Richard Brouillette is a film producer, director, editor and programmer. Starting as a film critic for the Montréal weekly, Voir (1989), he then worked for Québec’s top independent distribution company, Cinéma Libre (1989-1999), which has since folded. In 1993, he founded the artist-run center Casa Obscura, a multi-disciplinary exhibition space, where he still runs a weekly cine-club called Les projections libérantes, for which he is also the projectionist.
He has produced and directed Too Much is Enough (doc., 111 min., 1995), for which he won the prestigious M. Joan Chalmers Award in 1996; Carpe Diem (experimental, 5 mins., 1995) and Encirclement – Neo-Liberalism Ensnares Democracy (doc., 160 mins., 2008), for which he won six awards including the prestigious Robert and Frances Flaherty Grand Prize of the Yamagata International Documentary Film Festival and Grand Prize La Poste Suisse of the 2009 Visions du réel festival.
He has also produced six feature-length films: Tree with Severed Branches by Pascale Ferland (doc., 81 mins. 2005), Barbers – A Men’s Story by Claude Demers (doc., 82 mins., 2006), Les désœuvrés by René Bail (fiction, 72 mins. 1959-2007), Adagio for a Biker by Pascale Ferland (doc., 90 mins., 2008), Les dames en bleu et Michel Louvain by Claude Demers (doc., 90 mins., 2009) and Chantier by René Bail (doc., 75 mins., 1957-2009). Brouillette has also acted as consulting producer on a number of other documentary projects.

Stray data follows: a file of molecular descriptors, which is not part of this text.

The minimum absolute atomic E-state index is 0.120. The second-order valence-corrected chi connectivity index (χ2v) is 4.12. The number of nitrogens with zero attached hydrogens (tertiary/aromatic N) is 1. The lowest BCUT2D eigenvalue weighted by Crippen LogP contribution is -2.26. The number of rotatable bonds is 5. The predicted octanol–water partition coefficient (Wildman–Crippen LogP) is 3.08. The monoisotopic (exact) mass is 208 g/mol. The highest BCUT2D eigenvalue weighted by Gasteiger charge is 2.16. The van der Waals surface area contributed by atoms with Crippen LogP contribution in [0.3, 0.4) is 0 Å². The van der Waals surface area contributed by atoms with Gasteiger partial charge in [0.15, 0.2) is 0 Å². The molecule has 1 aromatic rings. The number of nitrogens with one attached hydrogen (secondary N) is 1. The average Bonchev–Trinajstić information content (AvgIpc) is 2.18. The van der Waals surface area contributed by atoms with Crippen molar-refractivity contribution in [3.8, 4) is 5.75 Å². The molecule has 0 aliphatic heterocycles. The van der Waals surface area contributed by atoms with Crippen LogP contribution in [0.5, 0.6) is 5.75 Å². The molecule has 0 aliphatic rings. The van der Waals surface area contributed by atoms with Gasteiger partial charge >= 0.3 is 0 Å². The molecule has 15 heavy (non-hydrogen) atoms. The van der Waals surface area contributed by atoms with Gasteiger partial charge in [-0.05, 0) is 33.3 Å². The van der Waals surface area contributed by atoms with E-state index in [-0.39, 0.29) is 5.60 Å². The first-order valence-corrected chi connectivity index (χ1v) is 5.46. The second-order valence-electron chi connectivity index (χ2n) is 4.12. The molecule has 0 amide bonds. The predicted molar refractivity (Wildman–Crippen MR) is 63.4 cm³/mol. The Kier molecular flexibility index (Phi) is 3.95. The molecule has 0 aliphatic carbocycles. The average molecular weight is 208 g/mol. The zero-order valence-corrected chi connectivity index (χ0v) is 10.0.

Richard Brouillette has always been very active in Québec’s independent film community, participating in militant actions and devoting himself to the cause of artist-run centers. Since 1993, he has also sat on the Boards of various organizations. He is currently treasurer of the independent filmmakers’ cooperative, Main Film, and administrator of l’Amicale de la culture indépendante, the coop that manages Casa Obscura.